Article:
How are you finding preparation for the show?
Very relaxing! Because we’ve done the show before, we’ve all come into rehearsals on a pretty sure footing. All the actors know the characters and the lines inside out so we can start with confidence. It’s also meant that we have the freedom to play around with the show, and suggest new ideas. Tom’s (Stuchfield, writer, director, and performer) nitpicky nature is perfect to shape every detail in the performance, and we have the time to do it – I love it.
With 100 years since the end of WWI this year, there are a lot of events going on to mark the centenary. Have you been to any of them? How are you finding working on the historical aspects of the show?
There are exhibitions at the museum of Greenwich and the IWM that are both incredible. There’s a brilliant little walking tour of some of the parts of London that were most affected during the war. I’ve also been to a few of the events at the National Archives and actually did a bit of research on my great-grandfather’s job during WWI. He lived in the north-east of England, so he worked at the dockyards building and repairing ships throughout the war. Looking at my family history and seeing how it reset my prejudices and assumptions about the war was quite shocking. Investigating the historical aspects of the show, and looking at how we form emotional connections with those aspects, has been one of the most interesting parts of it from the beginning. The most exciting bits of research have been the bits examining individual, intimate stories rather than the bigger picture. Tom (the writer/director) lent me a wonderful book called ‘The White War’ which is full of diary extracts, personal photos and tons of startling memories.
And off the back of that, how are you keeping the stories relevant to a 2018 audience?
I think we eschew any pitfalls into sentimentality, which is what can make a show about this subject matter feel dated, in my opinion. Tom has gone out of his way to present the unlikeable qualities of each character as well as their admirable ones, and the characters seem fully fleshed and more tragic as a result. We don’t idolize these characters and so we can imagine and respect them more. He has also very cleverly woven in objects and ideas that are repeated throughout the show, which lets the audience engage with and understand these characters, and draw parallels with their own lives. The style of the whole show, as well, makes it very appealing for a contemporary audience. Much of the play is written like a film, full of fast-paced dialogue and incredibly vivid scenes, and the audience can easily get swept up in the energy and the brutal movement of it.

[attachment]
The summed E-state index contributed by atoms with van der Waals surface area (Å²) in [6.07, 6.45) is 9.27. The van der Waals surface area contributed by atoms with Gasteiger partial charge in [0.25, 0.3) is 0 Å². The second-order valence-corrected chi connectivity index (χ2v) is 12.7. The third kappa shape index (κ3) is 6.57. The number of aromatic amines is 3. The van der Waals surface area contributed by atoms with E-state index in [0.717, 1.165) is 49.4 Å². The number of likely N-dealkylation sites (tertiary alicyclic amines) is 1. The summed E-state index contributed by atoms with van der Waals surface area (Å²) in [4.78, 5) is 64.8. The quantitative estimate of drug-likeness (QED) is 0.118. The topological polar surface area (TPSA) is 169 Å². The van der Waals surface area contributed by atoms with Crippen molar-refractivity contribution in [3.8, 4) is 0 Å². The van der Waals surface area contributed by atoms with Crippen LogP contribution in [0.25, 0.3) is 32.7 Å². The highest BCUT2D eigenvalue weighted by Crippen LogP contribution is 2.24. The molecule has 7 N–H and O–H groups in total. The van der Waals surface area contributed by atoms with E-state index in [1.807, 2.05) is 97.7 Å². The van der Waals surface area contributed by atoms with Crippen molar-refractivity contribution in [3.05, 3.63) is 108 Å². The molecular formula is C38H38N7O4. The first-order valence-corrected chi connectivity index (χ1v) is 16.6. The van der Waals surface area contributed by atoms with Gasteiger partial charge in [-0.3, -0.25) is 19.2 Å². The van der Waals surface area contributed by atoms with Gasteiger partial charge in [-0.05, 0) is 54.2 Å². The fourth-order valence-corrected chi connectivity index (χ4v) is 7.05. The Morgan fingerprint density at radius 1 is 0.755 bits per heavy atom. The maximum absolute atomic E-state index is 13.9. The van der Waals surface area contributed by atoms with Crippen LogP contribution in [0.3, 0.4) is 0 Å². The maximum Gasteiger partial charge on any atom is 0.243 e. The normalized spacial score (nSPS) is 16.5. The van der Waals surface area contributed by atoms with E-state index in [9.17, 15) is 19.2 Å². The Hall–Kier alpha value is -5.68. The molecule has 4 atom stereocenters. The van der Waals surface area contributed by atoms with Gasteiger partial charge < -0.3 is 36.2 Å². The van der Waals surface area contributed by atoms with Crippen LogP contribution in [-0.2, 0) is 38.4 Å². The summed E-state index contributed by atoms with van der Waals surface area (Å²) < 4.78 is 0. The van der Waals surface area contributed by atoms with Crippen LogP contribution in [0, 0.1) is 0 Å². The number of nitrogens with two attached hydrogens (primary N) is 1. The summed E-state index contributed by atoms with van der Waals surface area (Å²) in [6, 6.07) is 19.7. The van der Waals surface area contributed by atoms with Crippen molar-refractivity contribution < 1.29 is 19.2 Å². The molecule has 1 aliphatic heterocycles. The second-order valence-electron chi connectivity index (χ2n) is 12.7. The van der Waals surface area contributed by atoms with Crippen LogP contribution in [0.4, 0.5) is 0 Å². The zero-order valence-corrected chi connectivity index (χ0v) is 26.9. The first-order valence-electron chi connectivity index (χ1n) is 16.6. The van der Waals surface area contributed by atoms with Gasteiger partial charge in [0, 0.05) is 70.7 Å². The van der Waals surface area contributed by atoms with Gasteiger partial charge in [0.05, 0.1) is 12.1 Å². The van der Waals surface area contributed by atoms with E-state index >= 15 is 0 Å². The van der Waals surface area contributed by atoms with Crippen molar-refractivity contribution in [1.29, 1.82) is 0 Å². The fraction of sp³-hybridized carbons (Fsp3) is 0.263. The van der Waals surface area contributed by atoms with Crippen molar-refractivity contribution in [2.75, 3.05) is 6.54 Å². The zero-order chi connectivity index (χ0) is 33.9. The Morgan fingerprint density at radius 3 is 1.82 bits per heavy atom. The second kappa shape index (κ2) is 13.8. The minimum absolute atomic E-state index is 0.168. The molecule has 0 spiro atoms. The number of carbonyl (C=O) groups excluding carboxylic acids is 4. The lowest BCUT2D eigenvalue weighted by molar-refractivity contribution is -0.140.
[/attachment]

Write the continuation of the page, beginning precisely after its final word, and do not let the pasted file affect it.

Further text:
Is there anything else you’d like us to know?
I’ve actually worked with the show for almost five years, since we first did it at university in 2013. Since then, Tom has (luckily) brought me along for the ride. His knowledge and passion about the First World War is staggering, and he has continually expanded that research as the play has developed. So ask him questions in the bar afterwards! Oh, and bring your ear plugs.